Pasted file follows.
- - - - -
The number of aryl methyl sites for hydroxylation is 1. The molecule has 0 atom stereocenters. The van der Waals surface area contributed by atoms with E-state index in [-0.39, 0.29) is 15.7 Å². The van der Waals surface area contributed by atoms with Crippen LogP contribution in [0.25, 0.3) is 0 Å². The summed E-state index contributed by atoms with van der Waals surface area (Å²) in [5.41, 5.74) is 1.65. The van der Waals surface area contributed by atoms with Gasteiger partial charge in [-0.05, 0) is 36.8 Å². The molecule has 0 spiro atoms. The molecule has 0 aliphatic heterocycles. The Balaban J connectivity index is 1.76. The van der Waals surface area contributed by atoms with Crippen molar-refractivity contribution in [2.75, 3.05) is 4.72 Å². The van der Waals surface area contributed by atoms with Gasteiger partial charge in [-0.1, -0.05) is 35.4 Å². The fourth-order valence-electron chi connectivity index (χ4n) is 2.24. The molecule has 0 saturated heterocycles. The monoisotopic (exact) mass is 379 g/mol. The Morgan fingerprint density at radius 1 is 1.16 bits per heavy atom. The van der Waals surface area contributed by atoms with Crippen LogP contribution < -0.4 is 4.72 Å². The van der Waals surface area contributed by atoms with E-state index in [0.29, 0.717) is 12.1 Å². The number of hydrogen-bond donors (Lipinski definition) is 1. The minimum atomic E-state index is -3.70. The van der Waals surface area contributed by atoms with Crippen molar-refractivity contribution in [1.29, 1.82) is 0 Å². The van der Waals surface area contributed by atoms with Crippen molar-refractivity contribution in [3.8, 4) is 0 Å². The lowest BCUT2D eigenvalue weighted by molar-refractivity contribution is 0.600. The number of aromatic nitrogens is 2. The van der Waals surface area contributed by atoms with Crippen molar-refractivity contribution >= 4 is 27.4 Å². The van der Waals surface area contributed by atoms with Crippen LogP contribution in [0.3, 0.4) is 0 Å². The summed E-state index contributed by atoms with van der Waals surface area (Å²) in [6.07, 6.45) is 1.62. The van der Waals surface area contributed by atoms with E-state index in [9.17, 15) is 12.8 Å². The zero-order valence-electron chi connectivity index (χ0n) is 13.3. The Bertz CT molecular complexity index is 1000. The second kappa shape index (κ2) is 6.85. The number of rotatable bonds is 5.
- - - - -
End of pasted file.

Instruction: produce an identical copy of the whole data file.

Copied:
The number of aryl methyl sites for hydroxylation is 1. The molecule has 0 atom stereocenters. The van der Waals surface area contributed by atoms with E-state index in [-0.39, 0.29) is 15.7 Å². The van der Waals surface area contributed by atoms with Crippen LogP contribution in [0.25, 0.3) is 0 Å². The summed E-state index contributed by atoms with van der Waals surface area (Å²) in [5.41, 5.74) is 1.65. The van der Waals surface area contributed by atoms with Gasteiger partial charge in [-0.05, 0) is 36.8 Å². The molecule has 0 spiro atoms. The molecule has 0 aliphatic heterocycles. The Balaban J connectivity index is 1.76. The van der Waals surface area contributed by atoms with Crippen molar-refractivity contribution in [2.75, 3.05) is 4.72 Å². The van der Waals surface area contributed by atoms with Gasteiger partial charge in [-0.1, -0.05) is 35.4 Å². The fourth-order valence-electron chi connectivity index (χ4n) is 2.24. The molecule has 0 saturated heterocycles. The monoisotopic (exact) mass is 379 g/mol. The Morgan fingerprint density at radius 1 is 1.16 bits per heavy atom. The van der Waals surface area contributed by atoms with Crippen LogP contribution < -0.4 is 4.72 Å². The van der Waals surface area contributed by atoms with E-state index in [0.29, 0.717) is 12.1 Å². The number of hydrogen-bond donors (Lipinski definition) is 1. The minimum atomic E-state index is -3.70. The van der Waals surface area contributed by atoms with Crippen molar-refractivity contribution in [1.29, 1.82) is 0 Å². The van der Waals surface area contributed by atoms with Crippen molar-refractivity contribution in [3.8, 4) is 0 Å². The lowest BCUT2D eigenvalue weighted by molar-refractivity contribution is 0.600. The number of aromatic nitrogens is 2. The van der Waals surface area contributed by atoms with Crippen molar-refractivity contribution >= 4 is 27.4 Å². The van der Waals surface area contributed by atoms with Crippen LogP contribution in [0.3, 0.4) is 0 Å². The summed E-state index contributed by atoms with van der Waals surface area (Å²) in [6.07, 6.45) is 1.62. The van der Waals surface area contributed by atoms with E-state index in [9.17, 15) is 12.8 Å². The zero-order valence-electron chi connectivity index (χ0n) is 13.3. The Bertz CT molecular complexity index is 1000. The second kappa shape index (κ2) is 6.85. The number of rotatable bonds is 5.